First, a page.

Ko Lynn is a recent graduate of Wide Horizons project management school in Mae Sot.  He is a great trainer and facilitator, as we were lucky enough to observe while he was a financial literacy trainer for women on the Mae Sot landfill as part of Project Inspire.  Ko Lynn will be responsible for program/communications work on the garden project, the pig project, and the small business grant portion of Project Inspire.

So here's to a great rest of the year!  We are excited to have a good core team in place, which will continue empowering Burmese migrants as well as provide new learning opportunities for the team members themselves.

Thursday, April 19, 2012

Happy Song Kran

It is April, which in Thailand means only one thing: Song Kran!  The Buddhist New Year in Southeast Asia involves festivals, paying respect to elders, and day after day of water fights.  Being the hottest part of the year, the latter is a great way to stay cool.

Source: Bangkok Post

Now that the splashing and relaxing is finished, we here at UPLift are happy to announce that Ko Lin, previously a Wide Horizons project management student, is starting work with us here in Mae Sot.  Ko Lin also served as a financial literacy trainer with women on the landfill as part of our Project Inspire grant activities, so he has a great deal of experience and know-how for the program.

Ko Lin, the newest member of the UPLift team

During April we will be speaking to the women on the landfill again about their future plans and goals, as well as beginning the process of translating the finance modules fully into Burmese.

Finally, we are looking forward to helping a CBO of ethnic Palaung members conduct their own financial literacy training for their staff.  This initial training is in preparation for future trainings inside of Shan State, Burma.

Monday, February 13, 2012

January Monthly Report

Khom Loy Development Foundation    

UPLift Project

January Monthly Report- 2012 

Pig Project

This pilot project uses natural farming techniques that significantly lower the costs of animal rearing, by using fermented banana stalk as feed and using other fermented inputs that improve health and digestion, particularly nutritional intake.

January was full of surprises for the pig project.  We purchased and began rearing a second round of black pigs, in an attempt to test the effectiveness of a 100% diet of fermented banana stalk (FBS).  This will give us a good comparison to the first round of pigs, which are being fed on a 100-day high-protein diet.  After only three weeks, the new pigs had grown rapidly, and are still going strong!  We are very excited by this development, as FBS is 1/30th the cost of store feed and can be a great option for schools or communities that do not have high budgets for animal rearing.  We will continue to track the growth of the pigs to see if there are other factors involved.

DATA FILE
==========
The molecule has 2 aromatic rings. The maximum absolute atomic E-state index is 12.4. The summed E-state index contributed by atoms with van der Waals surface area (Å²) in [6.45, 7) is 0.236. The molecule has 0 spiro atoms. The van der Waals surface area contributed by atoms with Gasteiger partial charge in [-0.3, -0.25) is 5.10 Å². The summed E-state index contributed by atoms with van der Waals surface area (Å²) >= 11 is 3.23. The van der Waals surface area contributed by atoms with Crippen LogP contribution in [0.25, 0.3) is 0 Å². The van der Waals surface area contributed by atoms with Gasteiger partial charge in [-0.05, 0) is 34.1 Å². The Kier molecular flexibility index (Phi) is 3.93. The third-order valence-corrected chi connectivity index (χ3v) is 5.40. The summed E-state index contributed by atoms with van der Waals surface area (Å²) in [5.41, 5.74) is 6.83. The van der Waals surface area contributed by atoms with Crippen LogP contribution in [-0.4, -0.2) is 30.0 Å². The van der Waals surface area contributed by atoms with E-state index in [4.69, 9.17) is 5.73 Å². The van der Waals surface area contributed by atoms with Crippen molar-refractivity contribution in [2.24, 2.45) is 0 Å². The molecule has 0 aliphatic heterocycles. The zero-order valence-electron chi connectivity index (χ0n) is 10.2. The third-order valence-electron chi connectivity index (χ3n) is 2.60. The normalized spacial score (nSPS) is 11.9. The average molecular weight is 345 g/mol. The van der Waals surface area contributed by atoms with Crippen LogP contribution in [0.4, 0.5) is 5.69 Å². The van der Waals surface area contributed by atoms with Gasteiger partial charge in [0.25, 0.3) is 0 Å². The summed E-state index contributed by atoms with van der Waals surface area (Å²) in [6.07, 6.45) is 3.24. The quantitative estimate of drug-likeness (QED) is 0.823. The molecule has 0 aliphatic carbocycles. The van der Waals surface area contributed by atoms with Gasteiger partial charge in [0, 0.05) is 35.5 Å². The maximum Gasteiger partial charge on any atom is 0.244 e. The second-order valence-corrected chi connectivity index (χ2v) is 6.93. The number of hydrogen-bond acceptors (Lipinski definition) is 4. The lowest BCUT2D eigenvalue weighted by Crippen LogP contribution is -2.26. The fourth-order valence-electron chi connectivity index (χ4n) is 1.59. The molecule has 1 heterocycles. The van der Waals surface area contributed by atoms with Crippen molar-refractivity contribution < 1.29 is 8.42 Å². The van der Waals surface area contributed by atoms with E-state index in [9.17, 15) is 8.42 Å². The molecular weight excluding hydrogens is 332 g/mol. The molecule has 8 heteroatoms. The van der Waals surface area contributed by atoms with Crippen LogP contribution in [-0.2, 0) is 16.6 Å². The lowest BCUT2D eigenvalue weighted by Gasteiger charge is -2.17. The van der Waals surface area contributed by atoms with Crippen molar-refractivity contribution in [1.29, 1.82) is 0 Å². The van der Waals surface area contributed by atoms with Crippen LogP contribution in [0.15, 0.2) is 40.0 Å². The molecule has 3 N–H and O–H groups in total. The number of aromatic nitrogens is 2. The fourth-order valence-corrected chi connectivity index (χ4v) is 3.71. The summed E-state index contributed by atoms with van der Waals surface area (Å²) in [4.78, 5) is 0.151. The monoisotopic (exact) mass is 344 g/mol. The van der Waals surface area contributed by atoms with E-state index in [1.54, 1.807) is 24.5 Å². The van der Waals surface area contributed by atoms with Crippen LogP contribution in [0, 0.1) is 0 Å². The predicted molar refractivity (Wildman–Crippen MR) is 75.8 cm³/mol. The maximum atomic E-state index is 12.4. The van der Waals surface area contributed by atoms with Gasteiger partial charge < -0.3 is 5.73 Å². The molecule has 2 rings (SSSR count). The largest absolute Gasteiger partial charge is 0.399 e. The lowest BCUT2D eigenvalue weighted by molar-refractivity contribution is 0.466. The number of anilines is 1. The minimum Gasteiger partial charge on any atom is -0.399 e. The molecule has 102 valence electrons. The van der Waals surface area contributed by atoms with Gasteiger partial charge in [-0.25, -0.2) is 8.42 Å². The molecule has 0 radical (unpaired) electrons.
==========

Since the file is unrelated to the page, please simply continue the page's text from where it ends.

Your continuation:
School Garden Program

It will be recalled that this program started in 2010 with 2 pilot schools, and we are now rolling the program out to another 4 schools with the aid of funding from Vitol/Thai Children’s Trust.

We have four different updates for the Garden Program:

Shwe Tha Zin School—has finished it’s third month of the garden project, with very good results.  We will now compile the results of the vegetable yield and speak with the principal/staff about their next round of activities.  If possible, we want to provide a stipend for seeds and a second batch of indigeneous mircroorganisms (IMOs), which are essentially cheap and effective fertilizers and soil enhancers that are made by fermenting various local materials.

Hsa Mu Htaw School—is helping us to test a new type of garden project that involves urban gardening.  This project, if proven to be successful, can help schools in villages/towns to use their creativity and available strengths to produce large amounts of vegetables.  Some techniques include container planting, village brush collection for a school compost pit, IMO production, and efficient water usage.

Heavenly Home Orphanage—agreed to begin a small-scale garden project.  Home to 39 parentless or disabled children, Heavenly Home has very few existing supporters for food budget, outside of Mae Tao Clinic and Room To Grow Foundation.  With a functional garden, the students and children here will have much more to eat in the future.

Dominican Orphanage (Holy Infant)—agreed to begin a large-scale garden project.  Run by a group of Dominican nuns, and formerly in Umphiem refugee camp, this boarding house has a very big and modern home.  However, the funders who helped cover the house costs cannot help with running costs for food.  With a new 18-inch layer of topsoil to prevent the risk of flooding during rainy season, the staff and students at Dominican are ready and excited to start a garden.  This will be a particularly interesting project, given that the students want to be fully involved (each student will have his/her own plot to manage and grow).

Project Inspire Landfill Project

Project Inspire, a women’s empowerment program founded by UN Women and Mastercard, recently awarded Khom Loy Foundation and Room To Grow Foundation a financial literacy project grant to continue their existing success in assisting women living in a landfill community near Mae Sot, Thailand.